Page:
South London boroughs look to take successful Southwark scheme out to Battersea Power Station
Allies & Morrison and Ash Sakula Architects have been appointed to look into the expansion of Southwark’s Low Line project across two further south London boroughs.
Lambeth and Wandsworth said they had appointed the practices to “explore the potential” of using the boroughs’ network of Victorian railway arches to support new community and commercial uses, and establish a new walking and cycling route.
The current Low Line project weaves together routes connected with historic rail infrastructure stretching from Bankside to Bermondsey via London Bridge – all in the borough of Southwark. It was inspired by New York’s High Line project, by Diller, Scofidio & Renfro in collaboration with James Corner Field Operations and Piet Oudolf.
Allies & Morrison’s commission will look at expanding the project on to Waterloo Station in Lambeth, through Vauxhall and Nine Elms and out to Battersea Power Station in Wandsworth.
Lambeth said the extension would create a continuous walking and cycling route from Battersea to London Bridge, to “connect communities and establish climate resilient infrastructure with the creation of new space alongside the viaduct”.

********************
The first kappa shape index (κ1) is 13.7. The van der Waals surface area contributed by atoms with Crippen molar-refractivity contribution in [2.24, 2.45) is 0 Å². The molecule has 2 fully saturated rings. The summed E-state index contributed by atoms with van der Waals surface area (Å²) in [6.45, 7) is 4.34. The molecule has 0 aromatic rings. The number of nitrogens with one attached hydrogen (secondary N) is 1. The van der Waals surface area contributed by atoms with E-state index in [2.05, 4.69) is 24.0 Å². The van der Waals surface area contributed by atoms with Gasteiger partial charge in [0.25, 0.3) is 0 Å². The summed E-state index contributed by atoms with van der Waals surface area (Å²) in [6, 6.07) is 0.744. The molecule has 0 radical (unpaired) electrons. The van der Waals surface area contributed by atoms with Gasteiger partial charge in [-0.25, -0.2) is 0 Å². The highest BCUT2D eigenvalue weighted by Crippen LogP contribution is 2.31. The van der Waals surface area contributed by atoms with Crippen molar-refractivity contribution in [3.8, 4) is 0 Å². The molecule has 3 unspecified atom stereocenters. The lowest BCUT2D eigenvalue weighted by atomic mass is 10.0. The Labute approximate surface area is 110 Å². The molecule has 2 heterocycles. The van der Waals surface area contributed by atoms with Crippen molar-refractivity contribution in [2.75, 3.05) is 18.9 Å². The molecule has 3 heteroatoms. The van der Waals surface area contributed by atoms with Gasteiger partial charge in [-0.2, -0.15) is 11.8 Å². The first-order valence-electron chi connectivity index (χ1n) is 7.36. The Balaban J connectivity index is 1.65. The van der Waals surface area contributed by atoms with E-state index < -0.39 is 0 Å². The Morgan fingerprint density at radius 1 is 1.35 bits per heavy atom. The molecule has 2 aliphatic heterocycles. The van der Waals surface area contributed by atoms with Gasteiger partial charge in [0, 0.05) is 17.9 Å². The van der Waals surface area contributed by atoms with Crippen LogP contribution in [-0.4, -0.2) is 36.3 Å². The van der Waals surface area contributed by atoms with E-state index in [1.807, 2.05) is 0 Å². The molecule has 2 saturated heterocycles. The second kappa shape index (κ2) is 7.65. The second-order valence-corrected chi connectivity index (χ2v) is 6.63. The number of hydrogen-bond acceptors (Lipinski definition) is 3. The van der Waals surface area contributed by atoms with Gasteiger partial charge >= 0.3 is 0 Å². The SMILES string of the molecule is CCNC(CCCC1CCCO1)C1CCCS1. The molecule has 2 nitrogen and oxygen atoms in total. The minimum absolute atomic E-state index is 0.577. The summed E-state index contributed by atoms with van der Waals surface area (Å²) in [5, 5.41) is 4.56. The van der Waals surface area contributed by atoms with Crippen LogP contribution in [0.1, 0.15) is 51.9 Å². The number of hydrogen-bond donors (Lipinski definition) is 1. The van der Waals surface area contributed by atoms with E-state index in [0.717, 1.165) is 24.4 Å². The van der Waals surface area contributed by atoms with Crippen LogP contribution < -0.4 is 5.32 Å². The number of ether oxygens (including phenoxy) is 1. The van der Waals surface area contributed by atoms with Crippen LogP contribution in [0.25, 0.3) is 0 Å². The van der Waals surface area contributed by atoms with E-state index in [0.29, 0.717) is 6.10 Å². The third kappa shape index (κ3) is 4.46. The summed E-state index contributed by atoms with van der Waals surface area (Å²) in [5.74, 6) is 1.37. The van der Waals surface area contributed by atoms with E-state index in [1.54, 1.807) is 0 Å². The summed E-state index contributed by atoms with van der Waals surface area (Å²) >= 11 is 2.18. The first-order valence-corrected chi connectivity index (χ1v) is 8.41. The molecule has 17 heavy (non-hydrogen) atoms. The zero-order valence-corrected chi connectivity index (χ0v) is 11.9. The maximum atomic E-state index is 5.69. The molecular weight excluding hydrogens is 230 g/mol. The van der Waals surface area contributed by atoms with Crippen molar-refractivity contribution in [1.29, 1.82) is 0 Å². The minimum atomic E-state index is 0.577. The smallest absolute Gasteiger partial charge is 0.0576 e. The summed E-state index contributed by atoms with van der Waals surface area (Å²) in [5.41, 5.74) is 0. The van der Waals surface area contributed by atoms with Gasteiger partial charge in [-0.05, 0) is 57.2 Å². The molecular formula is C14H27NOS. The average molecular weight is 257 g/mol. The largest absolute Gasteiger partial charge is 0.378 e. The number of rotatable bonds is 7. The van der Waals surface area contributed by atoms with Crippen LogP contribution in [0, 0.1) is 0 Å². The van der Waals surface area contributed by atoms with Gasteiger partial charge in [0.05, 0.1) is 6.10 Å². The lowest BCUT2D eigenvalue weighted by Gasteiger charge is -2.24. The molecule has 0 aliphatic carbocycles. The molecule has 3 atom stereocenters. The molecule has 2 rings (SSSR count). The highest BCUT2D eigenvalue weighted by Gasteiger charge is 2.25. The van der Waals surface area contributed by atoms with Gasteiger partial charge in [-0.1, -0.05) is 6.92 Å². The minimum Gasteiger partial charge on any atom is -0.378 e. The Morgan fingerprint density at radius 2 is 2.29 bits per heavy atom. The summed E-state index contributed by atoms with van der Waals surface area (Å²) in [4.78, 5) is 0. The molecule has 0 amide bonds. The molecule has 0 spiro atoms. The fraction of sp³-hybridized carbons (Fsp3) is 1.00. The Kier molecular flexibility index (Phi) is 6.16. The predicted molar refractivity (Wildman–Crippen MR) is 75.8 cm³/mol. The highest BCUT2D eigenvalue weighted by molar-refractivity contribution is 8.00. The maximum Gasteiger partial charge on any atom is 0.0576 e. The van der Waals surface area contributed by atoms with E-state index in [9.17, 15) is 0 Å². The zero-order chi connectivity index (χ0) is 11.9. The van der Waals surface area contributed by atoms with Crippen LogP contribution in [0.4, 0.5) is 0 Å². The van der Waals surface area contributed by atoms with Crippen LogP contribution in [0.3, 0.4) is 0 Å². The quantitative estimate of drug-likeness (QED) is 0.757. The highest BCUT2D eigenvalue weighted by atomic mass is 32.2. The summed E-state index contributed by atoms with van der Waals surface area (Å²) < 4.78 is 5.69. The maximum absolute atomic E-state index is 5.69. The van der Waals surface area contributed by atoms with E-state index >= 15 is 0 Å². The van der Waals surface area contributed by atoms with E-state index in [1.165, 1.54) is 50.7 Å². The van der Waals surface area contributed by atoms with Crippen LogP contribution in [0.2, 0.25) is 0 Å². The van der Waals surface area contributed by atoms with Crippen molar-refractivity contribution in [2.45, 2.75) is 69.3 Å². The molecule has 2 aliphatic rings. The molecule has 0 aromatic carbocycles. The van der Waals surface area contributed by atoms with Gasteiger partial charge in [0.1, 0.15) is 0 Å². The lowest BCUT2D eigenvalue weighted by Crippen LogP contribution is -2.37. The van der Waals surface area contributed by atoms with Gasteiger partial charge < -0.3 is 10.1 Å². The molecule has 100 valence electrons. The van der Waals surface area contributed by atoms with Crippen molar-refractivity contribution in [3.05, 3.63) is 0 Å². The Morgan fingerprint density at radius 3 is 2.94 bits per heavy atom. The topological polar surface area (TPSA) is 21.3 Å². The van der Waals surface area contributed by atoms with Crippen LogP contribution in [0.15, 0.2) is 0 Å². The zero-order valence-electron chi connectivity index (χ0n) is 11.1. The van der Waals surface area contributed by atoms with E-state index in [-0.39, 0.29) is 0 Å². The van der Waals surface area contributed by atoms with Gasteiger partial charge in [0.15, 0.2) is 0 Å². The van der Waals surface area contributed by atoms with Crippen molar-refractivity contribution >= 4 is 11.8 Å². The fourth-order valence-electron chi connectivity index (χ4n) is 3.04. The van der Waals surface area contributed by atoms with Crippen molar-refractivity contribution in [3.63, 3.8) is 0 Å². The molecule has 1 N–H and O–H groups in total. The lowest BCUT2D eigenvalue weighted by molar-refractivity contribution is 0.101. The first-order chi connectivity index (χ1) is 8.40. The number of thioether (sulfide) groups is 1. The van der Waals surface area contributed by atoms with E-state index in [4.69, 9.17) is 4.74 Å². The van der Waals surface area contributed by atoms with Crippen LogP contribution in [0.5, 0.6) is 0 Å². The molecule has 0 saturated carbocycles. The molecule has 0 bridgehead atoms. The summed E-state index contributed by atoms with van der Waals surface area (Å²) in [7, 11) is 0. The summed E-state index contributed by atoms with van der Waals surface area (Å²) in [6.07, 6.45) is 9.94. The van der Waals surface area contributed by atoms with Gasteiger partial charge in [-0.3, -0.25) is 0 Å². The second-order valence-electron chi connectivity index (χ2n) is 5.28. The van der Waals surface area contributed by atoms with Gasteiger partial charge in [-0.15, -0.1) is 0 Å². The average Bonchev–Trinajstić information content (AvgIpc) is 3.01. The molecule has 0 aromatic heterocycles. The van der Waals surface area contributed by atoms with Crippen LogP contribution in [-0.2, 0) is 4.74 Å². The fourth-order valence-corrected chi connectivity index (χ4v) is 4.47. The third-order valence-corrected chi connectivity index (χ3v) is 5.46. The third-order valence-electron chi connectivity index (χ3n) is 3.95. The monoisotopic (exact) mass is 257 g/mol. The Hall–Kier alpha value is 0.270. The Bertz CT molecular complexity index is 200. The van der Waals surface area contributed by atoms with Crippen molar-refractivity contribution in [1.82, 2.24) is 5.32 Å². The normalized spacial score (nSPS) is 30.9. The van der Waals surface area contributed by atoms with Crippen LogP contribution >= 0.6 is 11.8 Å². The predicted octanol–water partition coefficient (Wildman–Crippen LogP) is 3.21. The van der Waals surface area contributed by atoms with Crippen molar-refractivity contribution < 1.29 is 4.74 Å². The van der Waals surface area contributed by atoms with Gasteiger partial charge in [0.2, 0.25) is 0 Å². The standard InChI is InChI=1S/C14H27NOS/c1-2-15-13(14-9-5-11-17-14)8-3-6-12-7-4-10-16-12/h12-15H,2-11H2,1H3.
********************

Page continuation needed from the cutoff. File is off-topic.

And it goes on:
It said railway arches on the route accounted for an estimated 72,000sq m of floorspace and could become home to more commercial community or leisure activity, while enterprises who already operate from arches would benefit from extra support.
Allies & Morrison and Ash Sakula were selected after an invited tender process in which Lambeth and Wandsworth sought a “vision and delivery document” establishing how the railway viaducts could become an opportunity, rather than a barrier between neighbourhoods.
The brief also involves considering how development of the Low Line can help addresses the climate emergency by providing opportunities for new green infrastructure, as well as encouraging active travel.
Allies & Morrison director Anthony Benson said the practice’s Southwark Street offices, a stone’s throw from Tate Modern, had given it a ring-side seat on the development of the project to date.
“Through our Bankside studio, we’ve experienced first-hand how successful the existing Low Line has been,” he said.
“We are therefore thrilled to have the opportunity to help extend its reach and widen its benefits to existing and new communities in Vauxhall, Nine Elms and Battersea.”
Lambeth and Wandsworth said Allies & Morrison’s proposals would have to meet both councils’ aims of creating better connections between communities, supporting small and medium-sized businesses and helping all local communities benefit from economic growth.
The project team also includes active travel and sustainable movement specialists Urban Flow and consultants Hatch, who will focus on socio-economic research.